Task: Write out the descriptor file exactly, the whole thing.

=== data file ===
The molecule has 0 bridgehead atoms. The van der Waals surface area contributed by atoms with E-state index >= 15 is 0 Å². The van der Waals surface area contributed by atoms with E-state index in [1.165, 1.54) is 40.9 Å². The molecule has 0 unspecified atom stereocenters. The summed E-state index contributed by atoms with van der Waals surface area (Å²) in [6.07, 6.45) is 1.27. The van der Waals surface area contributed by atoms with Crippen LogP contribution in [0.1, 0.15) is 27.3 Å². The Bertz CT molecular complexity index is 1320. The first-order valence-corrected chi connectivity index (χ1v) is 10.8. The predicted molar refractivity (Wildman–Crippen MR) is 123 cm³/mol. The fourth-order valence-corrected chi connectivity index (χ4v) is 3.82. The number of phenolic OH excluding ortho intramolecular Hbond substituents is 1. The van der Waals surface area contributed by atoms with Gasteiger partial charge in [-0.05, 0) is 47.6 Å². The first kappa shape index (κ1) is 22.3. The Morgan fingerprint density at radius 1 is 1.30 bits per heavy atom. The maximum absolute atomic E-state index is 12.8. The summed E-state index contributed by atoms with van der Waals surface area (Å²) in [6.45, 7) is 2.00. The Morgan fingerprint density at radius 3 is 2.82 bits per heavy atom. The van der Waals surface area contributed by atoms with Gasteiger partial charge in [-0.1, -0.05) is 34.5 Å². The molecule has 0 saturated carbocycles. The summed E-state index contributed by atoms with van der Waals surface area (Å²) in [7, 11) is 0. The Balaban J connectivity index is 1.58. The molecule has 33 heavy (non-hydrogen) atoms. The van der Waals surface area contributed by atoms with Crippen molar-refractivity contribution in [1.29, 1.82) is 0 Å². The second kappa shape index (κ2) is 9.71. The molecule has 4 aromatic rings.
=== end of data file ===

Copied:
The molecule has 0 bridgehead atoms. The van der Waals surface area contributed by atoms with E-state index >= 15 is 0 Å². The van der Waals surface area contributed by atoms with E-state index in [1.165, 1.54) is 40.9 Å². The molecule has 0 unspecified atom stereocenters. The summed E-state index contributed by atoms with van der Waals surface area (Å²) in [6.07, 6.45) is 1.27. The van der Waals surface area contributed by atoms with Crippen LogP contribution in [0.1, 0.15) is 27.3 Å². The Bertz CT molecular complexity index is 1320. The first-order valence-corrected chi connectivity index (χ1v) is 10.8. The predicted molar refractivity (Wildman–Crippen MR) is 123 cm³/mol. The fourth-order valence-corrected chi connectivity index (χ4v) is 3.82. The number of phenolic OH excluding ortho intramolecular Hbond substituents is 1. The van der Waals surface area contributed by atoms with Gasteiger partial charge in [-0.05, 0) is 47.6 Å². The first kappa shape index (κ1) is 22.3. The Morgan fingerprint density at radius 1 is 1.30 bits per heavy atom. The maximum absolute atomic E-state index is 12.8. The summed E-state index contributed by atoms with van der Waals surface area (Å²) in [6.45, 7) is 2.00. The Morgan fingerprint density at radius 3 is 2.82 bits per heavy atom. The van der Waals surface area contributed by atoms with Gasteiger partial charge in [-0.1, -0.05) is 34.5 Å². The molecule has 0 saturated carbocycles. The summed E-state index contributed by atoms with van der Waals surface area (Å²) in [7, 11) is 0. The Balaban J connectivity index is 1.58. The molecule has 33 heavy (non-hydrogen) atoms. The van der Waals surface area contributed by atoms with Crippen molar-refractivity contribution in [1.29, 1.82) is 0 Å². The second kappa shape index (κ2) is 9.71. The molecule has 4 aromatic rings.